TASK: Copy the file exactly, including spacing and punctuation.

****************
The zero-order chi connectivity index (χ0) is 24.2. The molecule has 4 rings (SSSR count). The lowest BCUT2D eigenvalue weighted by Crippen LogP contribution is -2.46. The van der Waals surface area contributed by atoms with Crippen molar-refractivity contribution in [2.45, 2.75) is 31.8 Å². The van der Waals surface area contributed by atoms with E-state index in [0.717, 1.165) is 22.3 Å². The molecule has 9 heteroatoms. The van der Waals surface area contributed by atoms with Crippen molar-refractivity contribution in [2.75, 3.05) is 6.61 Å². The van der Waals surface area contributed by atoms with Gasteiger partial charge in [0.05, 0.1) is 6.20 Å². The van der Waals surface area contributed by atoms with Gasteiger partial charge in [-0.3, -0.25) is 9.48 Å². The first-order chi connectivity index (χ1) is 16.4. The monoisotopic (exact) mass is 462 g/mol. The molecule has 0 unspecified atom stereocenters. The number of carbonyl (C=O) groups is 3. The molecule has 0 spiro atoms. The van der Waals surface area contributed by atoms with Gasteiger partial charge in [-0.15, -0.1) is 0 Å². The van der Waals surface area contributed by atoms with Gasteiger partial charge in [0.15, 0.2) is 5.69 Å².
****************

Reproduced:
The zero-order chi connectivity index (χ0) is 24.2. The molecule has 4 rings (SSSR count). The lowest BCUT2D eigenvalue weighted by Crippen LogP contribution is -2.46. The van der Waals surface area contributed by atoms with Crippen molar-refractivity contribution in [2.45, 2.75) is 31.8 Å². The van der Waals surface area contributed by atoms with E-state index in [0.717, 1.165) is 22.3 Å². The molecule has 9 heteroatoms. The van der Waals surface area contributed by atoms with Crippen molar-refractivity contribution in [2.75, 3.05) is 6.61 Å². The van der Waals surface area contributed by atoms with Gasteiger partial charge in [0.05, 0.1) is 6.20 Å². The van der Waals surface area contributed by atoms with Gasteiger partial charge in [-0.3, -0.25) is 9.48 Å². The first-order chi connectivity index (χ1) is 16.4. The monoisotopic (exact) mass is 462 g/mol. The molecule has 0 unspecified atom stereocenters. The number of carbonyl (C=O) groups is 3. The molecule has 0 spiro atoms. The van der Waals surface area contributed by atoms with Gasteiger partial charge in [-0.15, -0.1) is 0 Å². The van der Waals surface area contributed by atoms with Gasteiger partial charge in [0.15, 0.2) is 5.69 Å².